WILDLIFE

The wild animals of Britain keep themselves apart. Even bird life can be hard to spot; robins, blackbirds and pigeons are not shy, but others can be. Are wrens as rare as they appear to be, or do they just keep themselves to themselves? The bird species that are common have changed over the years; the humble sparrow has become quite a rarity as far as I am concerned, but this may be just my experience. We used to have flock of sparrows in our hedge, some 30 birds. These we fed on a daily basis, and their merry cheeping made the garden seem full of life. Then one day we were visited  by a sparrow hawk. It only swooped on one bird, but all the others deserted our garden in terror, and they have never returned.

The absence of the cuckoo has a quite different cause, one that probably lies far away in Africa, where the cuckoo spends the winter. Some environmental cause may have prompted their decline.  Cuckoos seems unpleasant characters to us sentimental humans; supplanting other birds by inserting their eggs into the nests of more dutiful parents, and the chicks killing their foster family’s young. However the cuckoo’s song was always the harbinger of spring. On 25 April 1973 I heard the cuckoo on a walk from Dunston to Humbleyard, and it was a welcome sound. Jays and magpies on the other hand, which we never saw when I was young, are now quite common – even in built-up areas.

BENJIE, my good companion for over 10 years

Among the mammals that live wild in this country, rats and mice are everywhere; but while you may be aware of their presence, from their holes, tracks or smell, you do not often see them. Foxes and badgers come out at night; and while I have seen a fox, which occasionally come out in daylight, I must admit I have never seen a badger in the wild. Roe deer are sometimes glimpsed as you drive through the country, but for such a large animal they are surprisingly good at concealing themselves. There are red deer in Scotland, but in this post I am more interested in the wildlife that we have in East Anglia. The much smaller muntjac deer is quite common, even in relatively built-up areas, but is seldom seen. One used to cross the road when I cycled to work early in the morning; I didn’t often encounter it, but I could see its path through the undergrowth. The muntjac was introduced from China about a century ago. Rabbits are the most often seen wild animals, with grey squirrels coming a close second. Rabbits were introduced by the Normans (or perhaps the Romans) and grey squirrels rather more recently from North America. Nobody minds rabbits, but the other introduced species are more problematical.

Should we be reintroducing animals that died out on these shores centuries ago? My own opinion is no, at least as far as mammals go. The beaver has already made a re-appearance in rivers in the west country. They seem harmless enough, until they gnaw through your favourite tree and block the local stream in the process. Wild boar have escaped captivity and appear to be doing well in the woodlands of England; but we have become used to a tranquil countryside in England, and the prospect of having your pet dog gored while on a country walk is alarming. There is even talk of reintroducing the wolf. If wolves had survived from prehistoric times we would not contemplate their extinction in the 21st century, but happily the last native wolf was shot some 300 years ago. Although wolves are unlikely to attack people, they could well kill pets, and sheep farmers have a difficult enough time without having wolves prowling round their flocks.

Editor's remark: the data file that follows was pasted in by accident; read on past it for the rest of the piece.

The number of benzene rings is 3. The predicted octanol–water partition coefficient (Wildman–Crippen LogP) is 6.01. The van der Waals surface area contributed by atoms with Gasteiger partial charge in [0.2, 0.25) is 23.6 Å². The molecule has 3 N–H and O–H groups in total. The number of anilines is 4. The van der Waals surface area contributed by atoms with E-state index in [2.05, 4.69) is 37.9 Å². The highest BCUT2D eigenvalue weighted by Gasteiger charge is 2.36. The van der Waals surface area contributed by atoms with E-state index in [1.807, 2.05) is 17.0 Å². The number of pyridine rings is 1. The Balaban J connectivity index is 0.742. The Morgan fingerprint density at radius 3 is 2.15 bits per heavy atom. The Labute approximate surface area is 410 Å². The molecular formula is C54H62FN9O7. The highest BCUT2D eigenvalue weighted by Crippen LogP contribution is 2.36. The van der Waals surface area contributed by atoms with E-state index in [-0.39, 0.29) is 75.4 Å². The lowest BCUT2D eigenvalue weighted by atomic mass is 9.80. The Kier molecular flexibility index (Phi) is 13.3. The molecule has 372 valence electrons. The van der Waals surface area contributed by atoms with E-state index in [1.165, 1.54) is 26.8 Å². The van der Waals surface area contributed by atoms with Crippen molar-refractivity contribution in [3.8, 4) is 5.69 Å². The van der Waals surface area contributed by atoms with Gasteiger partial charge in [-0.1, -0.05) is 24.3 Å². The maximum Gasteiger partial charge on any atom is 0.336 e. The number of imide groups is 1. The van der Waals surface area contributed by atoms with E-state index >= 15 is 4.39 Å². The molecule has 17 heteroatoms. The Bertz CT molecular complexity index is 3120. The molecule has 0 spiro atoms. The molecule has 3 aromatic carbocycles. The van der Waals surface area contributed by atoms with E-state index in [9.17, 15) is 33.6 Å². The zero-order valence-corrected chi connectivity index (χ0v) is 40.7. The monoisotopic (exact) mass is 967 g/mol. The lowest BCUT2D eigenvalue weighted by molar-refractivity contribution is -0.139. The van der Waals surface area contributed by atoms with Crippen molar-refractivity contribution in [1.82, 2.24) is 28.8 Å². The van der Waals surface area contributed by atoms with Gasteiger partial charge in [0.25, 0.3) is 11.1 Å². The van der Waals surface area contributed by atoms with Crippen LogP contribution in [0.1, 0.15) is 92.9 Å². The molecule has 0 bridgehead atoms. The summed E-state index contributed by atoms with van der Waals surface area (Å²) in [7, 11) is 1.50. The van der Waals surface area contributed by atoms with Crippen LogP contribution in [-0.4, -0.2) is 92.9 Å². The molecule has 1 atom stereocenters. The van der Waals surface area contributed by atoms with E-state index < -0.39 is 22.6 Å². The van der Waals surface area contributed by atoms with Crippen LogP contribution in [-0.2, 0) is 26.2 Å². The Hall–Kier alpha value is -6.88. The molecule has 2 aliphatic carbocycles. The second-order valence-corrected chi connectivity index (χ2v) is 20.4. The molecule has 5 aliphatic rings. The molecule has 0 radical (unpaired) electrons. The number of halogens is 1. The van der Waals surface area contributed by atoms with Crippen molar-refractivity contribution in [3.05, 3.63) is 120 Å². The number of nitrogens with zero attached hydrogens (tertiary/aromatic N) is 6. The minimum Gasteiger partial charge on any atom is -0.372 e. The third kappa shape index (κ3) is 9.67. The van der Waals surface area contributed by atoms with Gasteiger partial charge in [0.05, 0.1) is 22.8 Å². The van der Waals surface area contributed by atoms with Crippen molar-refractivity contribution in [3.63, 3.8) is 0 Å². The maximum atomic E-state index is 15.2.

When you consider the devastation wrought by the imported mink on the water vole population of England, you ought to think very carefully before upsetting the balance of nature in  this country, and then decide against doing anything to disturb it. It is possible to return the country to its earlier state with respect to these imported creatures, as the story of the coypu in East Anglia proves, but it is difficult. This animal was a real pest when I was a young man, not to other animals in the coypu’s case, but to river banks. Having a habitat limited to waterways it was not impossible to hunt it down, but it was still an expensive and time-consuming undertaking. Eventually they were all wiped out in England. Fortunately this was possible as we are on an island. The coypu had been introduced to fur farms and went wild when some escaped. The same thing happened with the mink. Fur has lost it appeal to the fashion industry, and fur farms have become extinct, but the results of escaped livestock have proved rather longer lasting. The experience has been unfortunate to say the least.

JOSEPH MASON

joemasonspage@gmail.com

THE STORY OF EAST ANGLIAN WILDLIFE

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